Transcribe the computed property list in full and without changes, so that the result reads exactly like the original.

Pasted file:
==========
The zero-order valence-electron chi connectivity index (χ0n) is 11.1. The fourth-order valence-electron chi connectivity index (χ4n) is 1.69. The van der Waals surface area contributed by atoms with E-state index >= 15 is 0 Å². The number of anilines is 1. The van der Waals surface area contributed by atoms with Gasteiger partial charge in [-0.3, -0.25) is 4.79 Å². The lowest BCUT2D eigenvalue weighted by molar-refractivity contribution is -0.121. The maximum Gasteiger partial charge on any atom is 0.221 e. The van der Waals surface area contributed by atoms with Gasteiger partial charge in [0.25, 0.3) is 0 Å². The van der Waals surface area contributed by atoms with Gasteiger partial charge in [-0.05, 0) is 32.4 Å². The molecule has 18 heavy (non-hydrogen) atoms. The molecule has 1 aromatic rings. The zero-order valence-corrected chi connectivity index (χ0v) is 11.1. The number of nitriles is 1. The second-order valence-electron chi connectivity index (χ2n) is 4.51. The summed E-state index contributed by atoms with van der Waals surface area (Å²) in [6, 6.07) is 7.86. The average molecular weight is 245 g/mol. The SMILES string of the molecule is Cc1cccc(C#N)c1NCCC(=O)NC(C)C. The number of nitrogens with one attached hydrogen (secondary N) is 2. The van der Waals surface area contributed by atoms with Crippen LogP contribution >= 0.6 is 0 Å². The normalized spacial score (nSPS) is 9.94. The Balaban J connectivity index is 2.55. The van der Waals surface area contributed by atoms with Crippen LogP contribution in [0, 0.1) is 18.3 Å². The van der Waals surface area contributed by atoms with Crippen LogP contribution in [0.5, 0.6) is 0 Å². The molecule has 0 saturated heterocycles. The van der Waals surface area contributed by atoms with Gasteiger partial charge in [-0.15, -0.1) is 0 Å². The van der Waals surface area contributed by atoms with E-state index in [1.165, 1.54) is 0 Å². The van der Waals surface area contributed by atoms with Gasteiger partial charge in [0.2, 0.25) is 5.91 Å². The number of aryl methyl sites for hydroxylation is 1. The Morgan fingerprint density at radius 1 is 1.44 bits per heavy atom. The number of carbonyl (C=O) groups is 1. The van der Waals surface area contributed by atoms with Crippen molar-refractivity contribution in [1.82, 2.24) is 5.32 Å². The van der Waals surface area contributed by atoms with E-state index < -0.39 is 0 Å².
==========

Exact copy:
The zero-order valence-electron chi connectivity index (χ0n) is 11.1. The fourth-order valence-electron chi connectivity index (χ4n) is 1.69. The van der Waals surface area contributed by atoms with E-state index >= 15 is 0 Å². The number of anilines is 1. The van der Waals surface area contributed by atoms with Gasteiger partial charge in [-0.3, -0.25) is 4.79 Å². The lowest BCUT2D eigenvalue weighted by molar-refractivity contribution is -0.121. The maximum Gasteiger partial charge on any atom is 0.221 e. The van der Waals surface area contributed by atoms with Gasteiger partial charge in [0.25, 0.3) is 0 Å². The van der Waals surface area contributed by atoms with Gasteiger partial charge in [-0.05, 0) is 32.4 Å². The molecule has 18 heavy (non-hydrogen) atoms. The molecule has 1 aromatic rings. The zero-order valence-corrected chi connectivity index (χ0v) is 11.1. The number of nitriles is 1. The second-order valence-electron chi connectivity index (χ2n) is 4.51. The summed E-state index contributed by atoms with van der Waals surface area (Å²) in [6, 6.07) is 7.86. The average molecular weight is 245 g/mol. The SMILES string of the molecule is Cc1cccc(C#N)c1NCCC(=O)NC(C)C. The number of nitrogens with one attached hydrogen (secondary N) is 2. The van der Waals surface area contributed by atoms with Crippen LogP contribution >= 0.6 is 0 Å². The normalized spacial score (nSPS) is 9.94. The Balaban J connectivity index is 2.55. The van der Waals surface area contributed by atoms with Crippen LogP contribution in [0, 0.1) is 18.3 Å². The van der Waals surface area contributed by atoms with Crippen LogP contribution in [0.5, 0.6) is 0 Å². The molecule has 0 saturated heterocycles. The van der Waals surface area contributed by atoms with Gasteiger partial charge in [-0.15, -0.1) is 0 Å². The van der Waals surface area contributed by atoms with E-state index in [1.165, 1.54) is 0 Å². The van der Waals surface area contributed by atoms with Gasteiger partial charge in [0.2, 0.25) is 5.91 Å². The number of aryl methyl sites for hydroxylation is 1. The Morgan fingerprint density at radius 1 is 1.44 bits per heavy atom. The number of carbonyl (C=O) groups is 1. The van der Waals surface area contributed by atoms with Crippen molar-refractivity contribution in [1.82, 2.24) is 5.32 Å². The van der Waals surface area contributed by atoms with E-state index < -0.39 is 0 Å².